{ OID idsha384 PARAMETERS NULL }
{ OID idsha512 PARAMETERS NULL }
}
Appendix B. Supporting techniques
This section gives several examples of underlying functions
supporting the encryption schemes in Section 7 and the encoding
methods in Section 9. A range of techniques is given here to allow
compatibility with existing applications as well as migration to new
techniques. While these supporting techniques are appropriate for
applications to implement, none of them is required to be
implemented. It is expected that profiles for PKCS #1 v2.1 will be
developed that specify particular supporting techniques.
This section also gives object identifiers for the supporting
techniques.
Hash functions are used in the operations contained in Sections 7 and
9. Hash functions are deterministic, meaning that the output is
completely determined by the input. Hash functions take octet
strings of variable length, and generate fixed length octet strings.
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The hash functions used in the operations contained in Sections 7 and
9 should generally be collisionresistant. This means that it is
infeasible to find two distinct inputs to the hash function that
produce the same output. A collisionresistant hash function also
has the desirable property of being oneway; this means that given an
output, it is infeasible to find an input whose hash is the specified
output. In addition to the requirements, the hash function should
yield a mask generation function (Appendix B.2) with pseudorandom
output.
Six hash functions are given as examples for the encoding methods in
this document: MD2 [33], MD5 [41], SHA1 [38], and the proposed
algorithms SHA256, SHA384, and SHA512 [39]. For the RSAESOAEP
encryption scheme and EMSAPSS encoding method, only SHA1 and SHA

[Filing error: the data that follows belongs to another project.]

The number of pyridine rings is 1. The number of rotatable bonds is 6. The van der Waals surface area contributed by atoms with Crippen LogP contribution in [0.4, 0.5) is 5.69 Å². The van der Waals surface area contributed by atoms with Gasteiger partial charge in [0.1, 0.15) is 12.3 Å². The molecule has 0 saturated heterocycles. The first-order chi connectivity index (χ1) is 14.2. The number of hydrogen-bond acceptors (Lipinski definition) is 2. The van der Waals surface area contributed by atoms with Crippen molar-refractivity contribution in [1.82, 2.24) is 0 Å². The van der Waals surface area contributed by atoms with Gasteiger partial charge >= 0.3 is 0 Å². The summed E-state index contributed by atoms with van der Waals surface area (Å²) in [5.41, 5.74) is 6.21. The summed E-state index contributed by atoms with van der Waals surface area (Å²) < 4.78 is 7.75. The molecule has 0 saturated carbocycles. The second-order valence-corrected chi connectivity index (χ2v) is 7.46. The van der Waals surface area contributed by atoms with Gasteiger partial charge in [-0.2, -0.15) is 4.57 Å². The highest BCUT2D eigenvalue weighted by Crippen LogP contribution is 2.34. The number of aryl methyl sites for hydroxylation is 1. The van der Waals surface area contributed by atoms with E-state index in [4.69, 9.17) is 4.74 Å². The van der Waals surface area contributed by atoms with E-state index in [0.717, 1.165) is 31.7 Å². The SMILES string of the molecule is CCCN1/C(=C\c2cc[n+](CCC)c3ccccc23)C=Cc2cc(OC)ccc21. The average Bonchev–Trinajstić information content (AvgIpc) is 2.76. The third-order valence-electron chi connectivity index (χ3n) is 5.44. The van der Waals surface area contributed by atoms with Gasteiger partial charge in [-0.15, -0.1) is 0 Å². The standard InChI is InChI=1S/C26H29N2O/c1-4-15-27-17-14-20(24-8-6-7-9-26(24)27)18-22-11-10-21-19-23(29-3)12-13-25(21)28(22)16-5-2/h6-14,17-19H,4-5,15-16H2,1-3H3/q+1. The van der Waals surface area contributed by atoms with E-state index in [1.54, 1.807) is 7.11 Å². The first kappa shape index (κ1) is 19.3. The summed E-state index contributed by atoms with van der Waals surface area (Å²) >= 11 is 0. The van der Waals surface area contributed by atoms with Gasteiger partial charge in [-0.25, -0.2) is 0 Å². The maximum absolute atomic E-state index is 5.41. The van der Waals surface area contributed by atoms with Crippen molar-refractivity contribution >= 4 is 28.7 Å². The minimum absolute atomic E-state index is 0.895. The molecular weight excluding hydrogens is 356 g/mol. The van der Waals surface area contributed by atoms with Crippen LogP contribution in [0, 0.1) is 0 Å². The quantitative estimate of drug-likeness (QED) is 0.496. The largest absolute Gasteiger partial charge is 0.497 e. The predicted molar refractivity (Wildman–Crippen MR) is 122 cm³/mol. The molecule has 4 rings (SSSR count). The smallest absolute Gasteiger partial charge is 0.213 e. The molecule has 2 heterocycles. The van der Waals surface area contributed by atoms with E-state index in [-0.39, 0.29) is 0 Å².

256/384/512 are recommended. For the EMSAPKCS1v1_5 encoding
method, SHA1 or SHA256/384/512 are recommended for new
applications. MD2 and MD5 are recommended only for compatibility
with existing applications based on PKCS #1 v1.5.
The object identifiers idmd2, idmd5, idsha1, idsha256, idsha384,
and idsha512, identify the respective hash functions:
idmd2 OBJECT IDENTIFIER ::= {
iso(1) memberbody(2) us(840) rsadsi(113549)
digestAlgorithm(2) 2
}
idmd5 OBJECT IDENTIFIER ::= {
iso(1) memberbody(2) us(840) rsadsi(113549)
digestAlgorithm(2) 5
}
idsha1 OBJECT IDENTIFIER ::= {
iso(1) identifiedorganization(3) oiw(14) secsig(3)
algorithms(2) 26
}
idsha256 OBJECT IDENTIFIER ::= {
jointisoitut(2) country(16) us(840) organization(1)
gov(101) csor(3) nistalgorithm(4) hashalgs(2) 1
}
idsha384 OBJECT IDENTIFIER ::= {
jointisoitut(2) country(16) us(840) organization(1)
gov(101) csor(3) nistalgorithm(4) hashalgs(2) 2
}
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idsha512 OBJECT IDENTIFIER ::= {
jointisoitut(2) country(16) us(840) organization(1)
gov(101) csor(3) nistalgorithm(4) hashalgs(2) 3
}
The parameters field associated with idmd2 and idmd5 in a value of
type AlgorithmIdentifier shall have a value of type NULL.
The parameters field associated with idsha1, idsha256, idsha384,
and idsha512 should be omitted, but if present, shall have a value
of type NULL.
Note. Version 1.5 of PKCS #1 also allowed for the use of MD4 in
signature schemes. The cryptanalysis of MD4 has progressed
significantly in the intervening years. For example, Dobbertin [18]
demonstrated how to find collisions for MD4 and that the first two